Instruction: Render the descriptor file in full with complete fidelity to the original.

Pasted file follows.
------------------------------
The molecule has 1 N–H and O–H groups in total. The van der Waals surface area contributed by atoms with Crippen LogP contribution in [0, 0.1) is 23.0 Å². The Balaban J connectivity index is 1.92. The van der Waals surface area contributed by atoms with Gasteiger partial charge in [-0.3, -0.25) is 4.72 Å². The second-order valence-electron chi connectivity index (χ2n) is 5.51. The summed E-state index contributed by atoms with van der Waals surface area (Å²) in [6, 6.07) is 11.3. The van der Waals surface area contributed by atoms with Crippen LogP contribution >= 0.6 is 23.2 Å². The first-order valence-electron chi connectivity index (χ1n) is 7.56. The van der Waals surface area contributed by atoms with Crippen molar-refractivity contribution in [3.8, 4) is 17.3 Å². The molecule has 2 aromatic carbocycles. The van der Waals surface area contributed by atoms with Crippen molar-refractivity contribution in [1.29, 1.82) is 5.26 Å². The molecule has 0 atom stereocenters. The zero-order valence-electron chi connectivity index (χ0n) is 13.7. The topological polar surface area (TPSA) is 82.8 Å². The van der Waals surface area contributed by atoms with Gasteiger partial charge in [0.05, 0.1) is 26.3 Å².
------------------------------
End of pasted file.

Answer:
The molecule has 1 N–H and O–H groups in total. The van der Waals surface area contributed by atoms with Crippen LogP contribution in [0, 0.1) is 23.0 Å². The Balaban J connectivity index is 1.92. The van der Waals surface area contributed by atoms with Gasteiger partial charge in [-0.3, -0.25) is 4.72 Å². The second-order valence-electron chi connectivity index (χ2n) is 5.51. The summed E-state index contributed by atoms with van der Waals surface area (Å²) in [6, 6.07) is 11.3. The van der Waals surface area contributed by atoms with Crippen LogP contribution >= 0.6 is 23.2 Å². The first-order valence-electron chi connectivity index (χ1n) is 7.56. The van der Waals surface area contributed by atoms with Crippen molar-refractivity contribution in [3.8, 4) is 17.3 Å². The molecule has 2 aromatic carbocycles. The van der Waals surface area contributed by atoms with Crippen molar-refractivity contribution in [1.29, 1.82) is 5.26 Å². The molecule has 0 atom stereocenters. The zero-order valence-electron chi connectivity index (χ0n) is 13.7. The topological polar surface area (TPSA) is 82.8 Å². The van der Waals surface area contributed by atoms with Gasteiger partial charge in [0.05, 0.1) is 26.3 Å².